A mournfully funny ode to the worst in everybody: “It wasn’t a race thing; it wasn’t a religion thing; it was a crumb thing.”


The worst town in the world starts to seem like not such a bad place after all.

Second-novelist Connelly (Bringing Out the Dead, 1998) rips the lid off another simmering stew of malcontented urbanites, his prose leaping off from the opening line (“Don Reedy was a boy so briefly he often forgot it happened”) and barely taking a breath thereafter. Don Reedy is a sad-luck loser: in just ten pages he goes from bad car thief to feloniously bad driver to mafia lackey to stickup man—with generous dollops of jail time between each ill-advised career move. Cut to the present, and Reedy’s been paroled in order to serve as technical adviser on a new TV show being shot in his home city of Crumbtown—a falling-apart East Coast burg. The show is loosely based on the exploits that most recently landed Reedy in jail: a series of bank robberies in which Reedy and his cohorts were famous for throwing cash into the air afterward and creating mass hysteria in the streets outside the banks. Of course, his first day on the set, Reedy falls in love. Rita is a hard-bitten Russian waitress with a psychotic husband she’s been trying to leave for years—who’s fallen for Reedy as well. Complicating Reedy’s life on the set are Tim and Tom, a pair of drunks who bungled most of Reedy’s bank jobs and now manage to stumble idiotically into trouble on just about every other page. Connelly’s junky auto prose—it rattles along endearingly—sings out from every page of this broken-down dream of a book. The men are laughably pathetic, the women are tougher than nails, and the characters have an amazing propensity for getting run over by old cars.

A mournfully funny ode to the worst in everybody: “It wasn’t a race thing; it wasn’t a religion thing; it was a crumb thing.”

Pub Date: March 17, 2003

ISBN: 0-375-41364-2

Page Count: 256

Publisher: Knopf

Review Posted Online: May 20, 2010

Kirkus Reviews Issue: Jan. 1, 2003

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A modern day fable, with modern implications in a deceiving simplicity, by the author of Dickens. Dali and Others (Reynal & Hitchcock, p. 138), whose critical brilliance is well adapted to this type of satire. This tells of the revolt on a farm, against humans, when the pigs take over the intellectual superiority, training the horses, cows, sheep, etc., into acknowledging their greatness. The first hints come with the reading out of a pig who instigated the building of a windmill, so that the electric power would be theirs, the idea taken over by Napoleon who becomes topman with no maybes about it. Napoleon trains the young puppies to be his guards, dickers with humans, gradually instigates a reign of terror, and breaks the final commandment against any animal walking on two legs. The old faithful followers find themselves no better off for food and work than they were when man ruled them, learn their final disgrace when they see Napoleon and Squealer carousing with their enemies... A basic statement of the evils of dictatorship in that it not only corrupts the leaders, but deadens the intelligence and awareness of those led so that tyranny is inevitable. Mr. Orwell's animals exist in their own right, with a narrative as individual as it is apt in political parody.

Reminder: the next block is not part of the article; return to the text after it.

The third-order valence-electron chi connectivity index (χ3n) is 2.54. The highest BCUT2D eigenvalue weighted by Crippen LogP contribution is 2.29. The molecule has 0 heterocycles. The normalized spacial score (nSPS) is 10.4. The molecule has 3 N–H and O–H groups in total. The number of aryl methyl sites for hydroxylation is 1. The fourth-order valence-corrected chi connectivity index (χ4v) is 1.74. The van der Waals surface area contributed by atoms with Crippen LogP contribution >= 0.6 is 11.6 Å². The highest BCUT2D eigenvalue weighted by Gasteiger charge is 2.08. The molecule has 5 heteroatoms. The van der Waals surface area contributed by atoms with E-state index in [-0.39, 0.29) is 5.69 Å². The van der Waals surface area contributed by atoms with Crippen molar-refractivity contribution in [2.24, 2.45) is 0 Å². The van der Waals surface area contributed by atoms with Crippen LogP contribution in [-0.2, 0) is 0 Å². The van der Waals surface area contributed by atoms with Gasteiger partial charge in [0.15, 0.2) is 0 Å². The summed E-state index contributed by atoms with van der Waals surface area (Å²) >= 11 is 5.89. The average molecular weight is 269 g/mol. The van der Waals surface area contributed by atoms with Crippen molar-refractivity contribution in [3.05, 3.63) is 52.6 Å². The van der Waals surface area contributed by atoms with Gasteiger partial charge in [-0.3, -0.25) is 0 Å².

Pub Date: Aug. 26, 1946

ISBN: 0452277507

Page Count: 114

Publisher: Harcourt, Brace

Review Posted Online: Nov. 2, 2011

Kirkus Reviews Issue: Aug. 1, 1946

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Doerr captures the sights and sounds of wartime and focuses, refreshingly, on the innate goodness of his major characters.

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Doerr presents us with two intricate stories, both of which take place during World War II; late in the novel, inevitably, they intersect.

In August 1944, Marie-Laure LeBlanc is a blind 16-year-old living in the walled port city of Saint-Malo in Brittany and hoping to escape the effects of Allied bombing. D-Day took place two months earlier, and Cherbourg, Caen and Rennes have already been liberated. She’s taken refuge in this city with her great-uncle Etienne, at first a fairly frightening figure to her. Marie-Laure’s father was a locksmith and craftsman who made scale models of cities that Marie-Laure studied so she could travel around on her own. He also crafted clever and intricate boxes, within which treasures could be hidden. Parallel to the story of Marie-Laure we meet Werner and Jutta Pfennig, a brother and sister, both orphans who have been raised in the Children’s House outside Essen, in Germany. Through flashbacks we learn that Werner had been a curious and bright child who developed an obsession with radio transmitters and receivers, both in their infancies during this period. Eventually, Werner goes to a select technical school and then, at 18, into the Wehrmacht, where his technical aptitudes are recognized and he’s put on a team trying to track down illegal radio transmissions. Etienne and Marie-Laure are responsible for some of these transmissions, but Werner is intrigued since what she’s broadcasting is innocent—she shares her passion for Jules Verne by reading aloud 20,000 Leagues Under the Sea. A further subplot involves Marie-Laure’s father’s having hidden a valuable diamond, one being tracked down by Reinhold von Rumpel, a relentless German sergeant-major.

Doerr captures the sights and sounds of wartime and focuses, refreshingly, on the innate goodness of his major characters.

Pub Date: May 6, 2014

ISBN: 978-1-4767-4658-6

Page Count: 448

Publisher: Scribner

Review Posted Online: March 6, 2014

Kirkus Reviews Issue: March 15, 2014

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